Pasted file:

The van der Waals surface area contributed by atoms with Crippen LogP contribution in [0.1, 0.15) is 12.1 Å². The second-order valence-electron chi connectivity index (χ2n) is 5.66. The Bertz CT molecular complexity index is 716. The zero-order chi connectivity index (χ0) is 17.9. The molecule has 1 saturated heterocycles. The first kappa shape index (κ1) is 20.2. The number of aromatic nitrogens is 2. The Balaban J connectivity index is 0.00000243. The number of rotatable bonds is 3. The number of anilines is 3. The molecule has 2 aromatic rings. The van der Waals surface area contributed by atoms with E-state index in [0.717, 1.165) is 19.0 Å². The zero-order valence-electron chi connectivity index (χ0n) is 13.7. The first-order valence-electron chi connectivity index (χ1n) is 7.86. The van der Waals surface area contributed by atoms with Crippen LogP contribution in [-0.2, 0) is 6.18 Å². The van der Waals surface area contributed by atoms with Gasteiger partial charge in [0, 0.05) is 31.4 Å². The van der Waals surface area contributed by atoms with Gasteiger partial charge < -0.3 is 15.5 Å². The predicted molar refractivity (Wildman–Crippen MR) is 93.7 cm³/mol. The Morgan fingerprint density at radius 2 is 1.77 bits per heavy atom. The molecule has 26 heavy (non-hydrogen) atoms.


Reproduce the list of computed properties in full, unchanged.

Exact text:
The van der Waals surface area contributed by atoms with Crippen LogP contribution in [0.1, 0.15) is 12.1 Å². The second-order valence-electron chi connectivity index (χ2n) is 5.66. The Bertz CT molecular complexity index is 716. The zero-order chi connectivity index (χ0) is 17.9. The molecule has 1 saturated heterocycles. The first kappa shape index (κ1) is 20.2. The number of aromatic nitrogens is 2. The Balaban J connectivity index is 0.00000243. The number of rotatable bonds is 3. The number of anilines is 3. The molecule has 2 aromatic rings. The van der Waals surface area contributed by atoms with E-state index in [0.717, 1.165) is 19.0 Å². The zero-order valence-electron chi connectivity index (χ0n) is 13.7. The first-order valence-electron chi connectivity index (χ1n) is 7.86. The van der Waals surface area contributed by atoms with Crippen LogP contribution in [-0.2, 0) is 6.18 Å². The van der Waals surface area contributed by atoms with Gasteiger partial charge in [0, 0.05) is 31.4 Å². The van der Waals surface area contributed by atoms with Gasteiger partial charge < -0.3 is 15.5 Å². The predicted molar refractivity (Wildman–Crippen MR) is 93.7 cm³/mol. The Morgan fingerprint density at radius 2 is 1.77 bits per heavy atom. The molecule has 26 heavy (non-hydrogen) atoms.